Track topics on Twitter Track topics that are important to you
No Summary Available
This article was published in the following journal.
Name: Journal of palliative medicine
Early detection of consciousness after severe brain injury is critical for establishing an accurate prognosis and planning appropriate treatment.
To investigate the influence of the presence of a tracheostomy tube to assess pain with the Nociception Coma Scale - Revised (NCS-R) in patients with disorders of consciousness (DOC).
Traumatic brain injury (TBI) is a major source of morbidity and mortality in children. The Glasgow Coma Scale (GCS) can be challenging to calculate in pediatric patients. Our objective was to determin...
There has been a significant evolution of nomenclature with regards to classification of persons with disorders of consciousness (DoC) over the last 100 years. This paper provides a review of the evol...
Increasing evidence links disorders of consciousness (DOC) with disruptions in functional connectivity between distant brain areas. However, to which extent the balance of brain network segregation an...
The objective of this study is to show that the measurement of auditory and vibro-tactile evoked potentials, or the recording of the EEG signal during a motor imaging task, can be used in ...
The aim of this study was to investigate the relationship between behaviorally assessed consciousness levels and responsiveness to nociception in patients with disorders of consciousness (...
Minimally Conscious (MCS) or Vegetative State (VS) are disorders of consciousness which often occur following traumatic brain injury or ischemia. These alterations result most of the time ...
Non-invasive brain stimulations techniques have recently shown promising results in patients with disorders of consciousness. Notably, a case reported improvement of level of consciousness...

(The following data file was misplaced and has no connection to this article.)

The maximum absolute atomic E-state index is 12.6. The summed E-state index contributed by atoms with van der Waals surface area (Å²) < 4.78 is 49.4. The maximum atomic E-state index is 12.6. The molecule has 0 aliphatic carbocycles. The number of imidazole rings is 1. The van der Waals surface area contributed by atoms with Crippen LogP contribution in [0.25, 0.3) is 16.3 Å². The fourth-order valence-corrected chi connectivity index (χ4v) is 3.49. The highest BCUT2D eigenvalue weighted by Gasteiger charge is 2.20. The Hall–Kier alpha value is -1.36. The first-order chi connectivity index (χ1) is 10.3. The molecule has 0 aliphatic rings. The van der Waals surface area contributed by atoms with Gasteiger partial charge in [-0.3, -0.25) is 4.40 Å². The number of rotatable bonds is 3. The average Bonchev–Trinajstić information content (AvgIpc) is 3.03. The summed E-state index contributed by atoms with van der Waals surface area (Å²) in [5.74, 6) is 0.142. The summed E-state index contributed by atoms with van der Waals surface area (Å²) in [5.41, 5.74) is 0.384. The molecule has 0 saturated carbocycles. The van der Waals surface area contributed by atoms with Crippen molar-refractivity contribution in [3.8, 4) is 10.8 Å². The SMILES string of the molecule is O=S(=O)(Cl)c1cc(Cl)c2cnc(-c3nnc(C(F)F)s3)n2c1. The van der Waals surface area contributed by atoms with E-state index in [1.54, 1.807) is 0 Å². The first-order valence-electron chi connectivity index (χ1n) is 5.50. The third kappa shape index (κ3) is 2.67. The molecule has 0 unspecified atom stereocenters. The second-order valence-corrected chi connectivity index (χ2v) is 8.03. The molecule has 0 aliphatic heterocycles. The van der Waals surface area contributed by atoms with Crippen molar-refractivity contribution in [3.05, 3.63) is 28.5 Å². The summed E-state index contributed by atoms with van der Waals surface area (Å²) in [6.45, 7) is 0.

Patients with acquired brain injury (ABI) often suffer from severe disorders of consciousness (DOC), such as coma, unresponsive wakefulness syndrome (UWS), or minimally conscious state (MC...
Prolonged unconsciousness from which the individual cannot be aroused, associated with traumatic injuries to the BRAIN. This may be defined as unconsciousness persisting for 6 hours or longer. Coma results from injury to both cerebral hemispheres or the RETICULAR FORMATION of the BRAIN STEM. Contributing mechanisms include DIFFUSE AXONAL INJURY and BRAIN EDEMA. (From J Neurotrauma 1997 Oct;14(10):699-713)
Acute and chronic (see also BRAIN INJURIES, CHRONIC) injuries to the brain, including the cerebral hemispheres, CEREBELLUM, and BRAIN STEM. Clinical manifestations depend on the nature of injury. Diffuse trauma to the brain is frequently associated with DIFFUSE AXONAL INJURY or COMA, POST-TRAUMATIC. Localized injuries may be associated with NEUROBEHAVIORAL MANIFESTATIONS; HEMIPARESIS, or other focal neurologic deficits.
Conditions characterized by persistent brain damage or dysfunction as sequelae of cranial trauma. This disorder may result from DIFFUSE AXONAL INJURY; INTRACRANIAL HEMORRHAGES; BRAIN EDEMA; and other conditions. Clinical features may include DEMENTIA; focal neurologic deficits; PERSISTENT VEGETATIVE STATE; AKINETIC MUTISM; or COMA.
Bleeding into structures of BRAIN STEM, including the MIDBRAIN; PONS; or MEDULLA OBLONGATA, as the result of CRANIOCEREBRAL TRAUMA. DIFFUSE AXONAL INJURY is commonly associated. Clinical manifestations may include OCULAR MOTILITY DISORDERS; ATAXIA; PARALYSIS; PERSISTENT VEGETATIVE STATE; and COMA.
A profound state of unconsciousness associated with depressed cerebral activity from which the individual cannot be aroused. Coma generally occurs when there is dysfunction or injury involving both cerebral hemispheres or the brain stem RETICULAR FORMATION.